“Primary education–a first glance”–Daily Metta

September 1:

gandhi-21“The foundation that Macaulay laid of education has enslaved us.”

–Gandhi (Hind Swaraj, Chapter 18)


Thomas Babington Macaulay went to India on what was in his eyes, a “civilizing mission” to reform their system of education to create a class of civil servants for the British Raj. For him it may have been “civilizing,” but what we’re really looking at is colonialism in the raw. It’s what we call today cultural imperialism, another way of saying cultural violence.  In his words, “We must at present do our best to form a class who may be interpreters between us and the millions whom we govern; a class of persons, Indian in blood and colour, but English in taste, in opinions, in morals, and in intellect.” Gandhi tells us in his Autobiography that as a child, he was sent to such schools as Macaulay had laid out for them, and he was “an average student,” who was otherwise bored in class, bored by the subject matter, though we might glean from his description–and later passion for educational reform–that he was sensing that the English educational system had ulterior motives for being what it was. Yet he still fell for this as a young man.  Having been sent to England to study law by his family, he returned to India an English gentleman in manners, but certainly not in respect to equal rights or treatment. The system in India was established to create servants for those in power; not, as it is often sold, to “empower” anyone.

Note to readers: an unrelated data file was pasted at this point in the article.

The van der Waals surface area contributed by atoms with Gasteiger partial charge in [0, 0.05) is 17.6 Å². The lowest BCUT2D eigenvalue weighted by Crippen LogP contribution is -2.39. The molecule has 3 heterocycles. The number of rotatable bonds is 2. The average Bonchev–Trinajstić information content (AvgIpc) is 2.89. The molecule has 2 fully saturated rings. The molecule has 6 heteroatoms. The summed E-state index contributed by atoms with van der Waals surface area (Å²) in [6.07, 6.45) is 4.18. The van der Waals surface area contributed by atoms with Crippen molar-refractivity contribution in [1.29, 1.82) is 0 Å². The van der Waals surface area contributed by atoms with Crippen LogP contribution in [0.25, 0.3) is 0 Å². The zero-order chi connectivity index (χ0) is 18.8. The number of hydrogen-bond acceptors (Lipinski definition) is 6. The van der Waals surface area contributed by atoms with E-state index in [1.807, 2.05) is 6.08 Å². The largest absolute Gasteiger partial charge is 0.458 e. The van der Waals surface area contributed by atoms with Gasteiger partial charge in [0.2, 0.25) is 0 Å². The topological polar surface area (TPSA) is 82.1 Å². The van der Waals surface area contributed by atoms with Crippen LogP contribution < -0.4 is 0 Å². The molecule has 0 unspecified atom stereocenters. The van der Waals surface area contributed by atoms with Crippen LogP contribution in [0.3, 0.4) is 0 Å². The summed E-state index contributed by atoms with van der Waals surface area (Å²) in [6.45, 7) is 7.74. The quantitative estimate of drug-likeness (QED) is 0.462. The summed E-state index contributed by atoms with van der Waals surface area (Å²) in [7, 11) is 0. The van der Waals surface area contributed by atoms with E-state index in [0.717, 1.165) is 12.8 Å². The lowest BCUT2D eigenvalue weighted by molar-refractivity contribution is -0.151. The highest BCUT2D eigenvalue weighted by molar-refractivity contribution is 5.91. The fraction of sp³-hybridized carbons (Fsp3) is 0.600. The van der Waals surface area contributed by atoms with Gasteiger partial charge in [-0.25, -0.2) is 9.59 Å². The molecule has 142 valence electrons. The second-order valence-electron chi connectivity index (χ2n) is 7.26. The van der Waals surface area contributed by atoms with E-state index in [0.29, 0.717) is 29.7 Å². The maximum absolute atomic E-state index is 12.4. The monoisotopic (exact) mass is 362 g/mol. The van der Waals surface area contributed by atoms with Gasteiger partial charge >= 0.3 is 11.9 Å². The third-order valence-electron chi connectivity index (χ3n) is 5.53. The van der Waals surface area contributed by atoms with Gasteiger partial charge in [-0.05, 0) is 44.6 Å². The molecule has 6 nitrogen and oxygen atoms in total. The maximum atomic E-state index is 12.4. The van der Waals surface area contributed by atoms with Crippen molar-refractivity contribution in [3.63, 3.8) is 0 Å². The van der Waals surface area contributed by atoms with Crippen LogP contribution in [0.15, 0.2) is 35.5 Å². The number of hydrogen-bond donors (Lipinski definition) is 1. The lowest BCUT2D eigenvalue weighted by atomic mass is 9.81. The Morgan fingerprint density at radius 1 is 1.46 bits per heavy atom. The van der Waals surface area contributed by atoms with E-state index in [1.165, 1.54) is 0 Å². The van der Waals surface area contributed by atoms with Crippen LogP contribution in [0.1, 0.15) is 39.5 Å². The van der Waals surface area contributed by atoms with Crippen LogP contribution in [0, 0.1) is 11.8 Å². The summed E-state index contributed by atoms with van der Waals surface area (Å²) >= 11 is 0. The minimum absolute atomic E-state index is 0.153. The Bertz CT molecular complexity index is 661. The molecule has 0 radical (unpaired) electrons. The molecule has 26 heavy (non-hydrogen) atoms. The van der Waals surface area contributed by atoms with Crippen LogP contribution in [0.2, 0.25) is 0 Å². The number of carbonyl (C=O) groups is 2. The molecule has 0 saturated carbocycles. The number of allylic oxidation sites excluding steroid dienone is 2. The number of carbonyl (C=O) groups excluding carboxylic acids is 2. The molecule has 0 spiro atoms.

So when Gandhi first begins his deconstruction of the Macauley system, he started by pointing out that mere knowledge of the sciences, literature, reading and writing are not the foundation of a liberatory education. Real education, he maintained, was character-building. With a strong foundation of character, you ask the purpose of reading and writing. You will not write anything if it harms others just because someone tells you to; you become a trustee of those skills and knowledge tools, and use them for the well-being of the whole. Whether you have a degree or not, this kind of education was, to him, “primary.” Whether you have a degree or not, you have dignity. This is nonviolence education at its core.


Experiment in Nonviolence:

Do you think that we can build a nonviolent world without looking closely at our systems of education? Why or why not?